Miss Falconer’s strathspey

Miss Falconer's has been added to 2 tunebooks.

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One setting

1
X: 1
T: Miss Falconer's
R: strathspey
M: 4/4
L: 1/8
K: Emin
|:E>FG>A B>B,B,>B,|E>FG>F E>^D E2|c>A G/F/G/A/ B>G E2|AB/c/ (B/^d/).e/.A/ G/F/B/B,/ E2:|
|:g>gB>^d e=d/c/ B2|A>c (B/A/)(G/F/) (G/E/).G/.^d/ e2|g>gB>e e/d/c/B/ AB/c/|(B/G/F/A/) (G/E/)B/^d/ e>E E2:|

Four comments

More Collectioneering

I found this dark little beauty while going though John Pringle’s 1st Collection, published in Edinburgh circa 1801. This and his 2nd Collection are both available in PDF format for FREE download here:

http://www.heallan.com/freedownloads.asp

This tune, and a good amount (but not all) of the tunes in these collections are compositions of the man himself. While the melody of this is quite interesting, to get a truer sense of this man’s genius you need to hear it with his bass:

X:1
T:Miss Falconer’s Strathspey
C:John Pringle
M:4/4
L:1/8
Q:1/4=98
R:Strathspey
K:Em
V:1
|:E>FG>A B>B,B,>B,|E>FG>F E>^D E2|c>A G/F/G/A/ B>G E2|AB/c/ (B/^d/).e/.A/ G/F/B/B,/ E2:|
|:g>gB>^d e=d/c/ B2|A>c (B/A/)(G/F/) (G/E/).G/.^d/ e2|g>gB>e e/d/c/B/ AB/c/|(B/G/F/A/) (G/E/)B/^d/ e>E E2:|
V:2
|:G,>F,E,>^D, E,>B,, E,,2|G,>A,B,>B,, E,>B,, E,,2|[^D,2F,2A,2] [E,G,]D, E,>B,,E,>E,,|CB,/A,/ G,E, B,B,, E,2:|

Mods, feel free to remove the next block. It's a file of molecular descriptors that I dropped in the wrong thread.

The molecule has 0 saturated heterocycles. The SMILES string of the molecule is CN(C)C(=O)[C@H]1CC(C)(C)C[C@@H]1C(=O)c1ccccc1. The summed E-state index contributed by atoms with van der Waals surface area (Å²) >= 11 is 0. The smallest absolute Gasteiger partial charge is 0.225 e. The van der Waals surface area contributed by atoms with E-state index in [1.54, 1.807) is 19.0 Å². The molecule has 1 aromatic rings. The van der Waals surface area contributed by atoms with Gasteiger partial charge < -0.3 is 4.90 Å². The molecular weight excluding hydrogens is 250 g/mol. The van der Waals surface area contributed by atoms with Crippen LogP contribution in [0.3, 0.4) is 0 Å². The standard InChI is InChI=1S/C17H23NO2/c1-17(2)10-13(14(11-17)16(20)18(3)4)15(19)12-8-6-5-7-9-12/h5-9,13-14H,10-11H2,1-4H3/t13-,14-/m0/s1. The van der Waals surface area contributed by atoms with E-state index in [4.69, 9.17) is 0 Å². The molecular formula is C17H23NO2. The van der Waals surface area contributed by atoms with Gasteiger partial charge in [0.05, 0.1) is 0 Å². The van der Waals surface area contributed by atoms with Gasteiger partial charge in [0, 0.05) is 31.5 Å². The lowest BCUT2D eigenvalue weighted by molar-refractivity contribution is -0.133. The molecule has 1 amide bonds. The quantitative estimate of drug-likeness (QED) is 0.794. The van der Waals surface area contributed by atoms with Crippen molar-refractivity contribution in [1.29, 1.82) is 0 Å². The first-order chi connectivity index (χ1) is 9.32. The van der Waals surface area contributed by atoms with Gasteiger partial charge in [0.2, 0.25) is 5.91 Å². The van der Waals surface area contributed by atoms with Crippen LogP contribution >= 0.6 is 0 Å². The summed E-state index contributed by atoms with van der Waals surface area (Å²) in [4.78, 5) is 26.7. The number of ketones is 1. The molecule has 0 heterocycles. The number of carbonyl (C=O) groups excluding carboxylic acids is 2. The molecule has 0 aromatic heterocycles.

|:z>G,D,>B,, C,D,G,G,,|D,2 G,A, B,B,,E,E,,|z>G,D,>B,, C,^C,D,z|G,,^D,E,B,, E,>B,, E,,2:|

This is where the much maligned MIDI player is actually useful! If you think his arrangement sounds more than a bit Baroque in style, you would be absolutely correct. Remember that 1801 wasn’t that far removed (51 years) from the death of Johann Sebastian Bach. That style of composition was still quite popular in 1801, if Mr. Pringle’s works are any indication. In many of the Scottish and Irish collections I’ve gone through, the basses given were at best, rudimentary…and at worst, unlistenable (IMO). Mr. Pringle’s basses are a most welcome "breath of fresh air" (if you like Baroque Music, that is…). At any rate, enjoy!

-Jay

Can I get ‘chippy’ and ask for a Bath Oliver bisquit (no apparent relation to the former, it seems)?

Thanks for the tune and historical context. Would hate to have to work out the left hand syncopation for the piano - one direction at a time and only one or two sharps, if you please.

Thanks for the "Bath Oliver bisquit reference, Mr. K.- I actually had to look it up on Wikipedia. I now have EVEN MORE potentially useless information clanging around inside my skull (besides Irish / Scottish tunes)! And don’t feel bad; by "potentially useless" I mean that it would do me ABSOLUTELY NO GOOD in a life-threatening situation. Guess I’ll jusy have to avoid those if I can…😉

just have to avoid those if I can…

Thankfully typos aren’t dangerous!